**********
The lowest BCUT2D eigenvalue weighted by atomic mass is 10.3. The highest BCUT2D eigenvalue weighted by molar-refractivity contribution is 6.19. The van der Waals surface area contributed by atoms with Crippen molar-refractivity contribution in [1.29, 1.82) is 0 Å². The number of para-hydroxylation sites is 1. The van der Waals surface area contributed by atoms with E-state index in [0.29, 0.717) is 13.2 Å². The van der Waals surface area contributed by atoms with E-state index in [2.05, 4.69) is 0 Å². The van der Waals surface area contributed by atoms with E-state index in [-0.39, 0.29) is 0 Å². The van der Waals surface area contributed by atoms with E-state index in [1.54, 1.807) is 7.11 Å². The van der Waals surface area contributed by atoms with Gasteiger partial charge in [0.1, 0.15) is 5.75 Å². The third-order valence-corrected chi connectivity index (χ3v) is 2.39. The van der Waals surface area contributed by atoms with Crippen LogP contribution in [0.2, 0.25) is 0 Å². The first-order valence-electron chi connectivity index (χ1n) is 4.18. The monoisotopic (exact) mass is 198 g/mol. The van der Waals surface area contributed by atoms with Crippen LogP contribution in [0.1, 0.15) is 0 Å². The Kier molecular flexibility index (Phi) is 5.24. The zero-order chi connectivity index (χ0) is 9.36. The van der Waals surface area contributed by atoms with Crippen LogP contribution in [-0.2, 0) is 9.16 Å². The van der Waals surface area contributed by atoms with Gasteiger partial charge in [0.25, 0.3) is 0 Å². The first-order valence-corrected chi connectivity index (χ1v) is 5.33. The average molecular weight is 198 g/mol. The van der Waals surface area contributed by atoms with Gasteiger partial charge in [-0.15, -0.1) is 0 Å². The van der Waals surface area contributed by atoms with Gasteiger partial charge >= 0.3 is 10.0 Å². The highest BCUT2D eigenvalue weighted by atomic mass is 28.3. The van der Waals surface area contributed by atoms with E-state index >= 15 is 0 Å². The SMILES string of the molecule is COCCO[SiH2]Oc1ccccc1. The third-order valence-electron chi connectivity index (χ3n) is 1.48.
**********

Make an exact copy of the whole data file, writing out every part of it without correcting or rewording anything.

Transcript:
The lowest BCUT2D eigenvalue weighted by atomic mass is 10.3. The highest BCUT2D eigenvalue weighted by molar-refractivity contribution is 6.19. The van der Waals surface area contributed by atoms with Crippen molar-refractivity contribution in [1.29, 1.82) is 0 Å². The number of para-hydroxylation sites is 1. The van der Waals surface area contributed by atoms with E-state index in [0.29, 0.717) is 13.2 Å². The van der Waals surface area contributed by atoms with E-state index in [2.05, 4.69) is 0 Å². The van der Waals surface area contributed by atoms with E-state index in [-0.39, 0.29) is 0 Å². The van der Waals surface area contributed by atoms with E-state index in [1.54, 1.807) is 7.11 Å². The van der Waals surface area contributed by atoms with Gasteiger partial charge in [0.1, 0.15) is 5.75 Å². The third-order valence-corrected chi connectivity index (χ3v) is 2.39. The van der Waals surface area contributed by atoms with Crippen LogP contribution in [0.2, 0.25) is 0 Å². The first-order valence-electron chi connectivity index (χ1n) is 4.18. The monoisotopic (exact) mass is 198 g/mol. The van der Waals surface area contributed by atoms with Crippen LogP contribution in [0.1, 0.15) is 0 Å². The Kier molecular flexibility index (Phi) is 5.24. The zero-order chi connectivity index (χ0) is 9.36. The van der Waals surface area contributed by atoms with Crippen LogP contribution in [-0.2, 0) is 9.16 Å². The van der Waals surface area contributed by atoms with Gasteiger partial charge in [0.25, 0.3) is 0 Å². The first-order valence-corrected chi connectivity index (χ1v) is 5.33. The average molecular weight is 198 g/mol. The van der Waals surface area contributed by atoms with Gasteiger partial charge in [-0.15, -0.1) is 0 Å². The van der Waals surface area contributed by atoms with Gasteiger partial charge >= 0.3 is 10.0 Å². The highest BCUT2D eigenvalue weighted by atomic mass is 28.3. The van der Waals surface area contributed by atoms with E-state index >= 15 is 0 Å². The SMILES string of the molecule is COCCO[SiH2]Oc1ccccc1. The third-order valence-electron chi connectivity index (χ3n) is 1.48.